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Thanks to the mounting number of insolvencies of Florida property insurers in the last two years, the Florida Insurance Guaranty Association will have to borrow $150 million and extend a surcharge on policies through 2023.

The FIGA Board of Directors voted last week to borrow the money and ask state regulators to extend the 0.7% assessment on Florida policyholders. The assessment was added in 2021 to help cover the legacy costs of failed property insurers Gulfstream Insurance and American Capital, officials said. It was due to expire but now it’s needed to help cover claims from Southern Fidelity Insurance Co., which was deemed insolvent in June, and from Weston Property & Casualty Insurance, which became insolvent in early August.

“We realize this is the Florida policyholders’ money we are spending, and we don’t take that lightly,” Corey Neal, executive director of FIGA, said during Friday’s board meeting, according to The Free Press, a Tampa-based news site.

FIGA has received about 4,750 claims from Southern Fidelity policyholders, and could see as many as 6,000, according to information provide to the board. The Weston liquidation has resulted in 183 claims. Without the additional funding, FIGA’s account for paying claims would drop from a current level of $118 million to about $32 million by the end of the year, FIGA staff said.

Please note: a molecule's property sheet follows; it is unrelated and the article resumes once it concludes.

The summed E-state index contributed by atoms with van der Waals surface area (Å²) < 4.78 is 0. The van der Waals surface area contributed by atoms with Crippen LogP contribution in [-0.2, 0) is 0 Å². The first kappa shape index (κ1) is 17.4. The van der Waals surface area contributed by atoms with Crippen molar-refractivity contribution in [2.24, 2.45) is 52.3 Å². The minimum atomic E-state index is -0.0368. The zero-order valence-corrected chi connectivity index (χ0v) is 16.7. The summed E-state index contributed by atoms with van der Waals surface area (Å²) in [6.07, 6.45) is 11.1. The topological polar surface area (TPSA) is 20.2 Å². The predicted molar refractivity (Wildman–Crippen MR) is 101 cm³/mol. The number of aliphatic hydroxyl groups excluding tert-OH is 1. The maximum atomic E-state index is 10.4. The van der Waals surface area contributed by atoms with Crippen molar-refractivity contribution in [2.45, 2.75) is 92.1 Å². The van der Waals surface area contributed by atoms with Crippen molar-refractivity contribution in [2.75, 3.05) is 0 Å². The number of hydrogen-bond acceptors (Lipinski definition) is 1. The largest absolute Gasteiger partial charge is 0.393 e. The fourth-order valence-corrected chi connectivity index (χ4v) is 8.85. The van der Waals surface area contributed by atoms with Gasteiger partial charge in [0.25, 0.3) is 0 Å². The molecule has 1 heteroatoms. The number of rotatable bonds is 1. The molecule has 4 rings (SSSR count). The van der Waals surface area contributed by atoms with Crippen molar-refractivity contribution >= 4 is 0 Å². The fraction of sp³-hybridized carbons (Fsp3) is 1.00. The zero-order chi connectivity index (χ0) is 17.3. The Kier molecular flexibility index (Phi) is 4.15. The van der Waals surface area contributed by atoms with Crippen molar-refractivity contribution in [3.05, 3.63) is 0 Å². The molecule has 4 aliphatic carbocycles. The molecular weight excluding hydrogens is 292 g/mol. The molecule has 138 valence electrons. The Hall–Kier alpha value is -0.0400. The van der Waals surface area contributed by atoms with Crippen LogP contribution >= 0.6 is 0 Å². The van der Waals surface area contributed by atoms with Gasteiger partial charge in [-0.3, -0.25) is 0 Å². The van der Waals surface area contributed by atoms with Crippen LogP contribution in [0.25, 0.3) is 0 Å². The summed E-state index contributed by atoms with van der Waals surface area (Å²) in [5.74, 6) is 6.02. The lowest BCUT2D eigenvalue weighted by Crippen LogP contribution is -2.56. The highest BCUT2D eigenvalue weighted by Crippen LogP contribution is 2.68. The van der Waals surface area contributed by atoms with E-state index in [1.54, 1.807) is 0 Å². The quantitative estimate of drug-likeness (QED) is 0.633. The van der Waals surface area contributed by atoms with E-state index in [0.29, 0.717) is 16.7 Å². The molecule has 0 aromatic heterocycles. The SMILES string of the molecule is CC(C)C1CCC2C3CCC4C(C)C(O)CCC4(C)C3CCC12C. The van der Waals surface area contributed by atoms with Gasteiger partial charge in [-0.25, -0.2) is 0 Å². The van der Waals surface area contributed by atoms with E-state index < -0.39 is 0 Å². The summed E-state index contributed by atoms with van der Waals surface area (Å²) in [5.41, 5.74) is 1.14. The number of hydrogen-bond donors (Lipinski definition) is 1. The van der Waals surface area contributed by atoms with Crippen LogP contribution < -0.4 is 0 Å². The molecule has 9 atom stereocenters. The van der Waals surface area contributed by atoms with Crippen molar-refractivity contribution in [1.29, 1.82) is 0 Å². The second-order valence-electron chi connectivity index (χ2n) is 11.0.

The assessment is on top of a 1.3% charge needed to cover costs left by St. Johns Insurance Co., which was put into liquidation in February. The insurer had some 147,000 policies. FIGA has received 4,706 claims, with another 300 expected, a memo to the board said.


FIGA member carriers were able to start recouping the 1.3% assessment from policyholders starting July 1, 2022 and until June 30, 2023, FIGA’s website explains. That surcharge was expected to generate about $190 million.

Another insurer, Avatar Property Insurance was declared insolvent this year, and Lighthouse Property Insurance was ordered into rehabilitation. Neal said the Lighthouse claims will likely be covered by revenue from the 1.3% assessment. But it’s possible that the FIGA board will have to consider another small assessment again next year to cover some outstanding claims from Southern Fidelity, Neal said Monday.

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WRITTEN BYWilliam Rabb

Rabb is Southeast Editor for Insurance Journal. He is a long-time newspaper man in the Deep South; also covered workers’ comp insurance issues for a trade publication for a few years.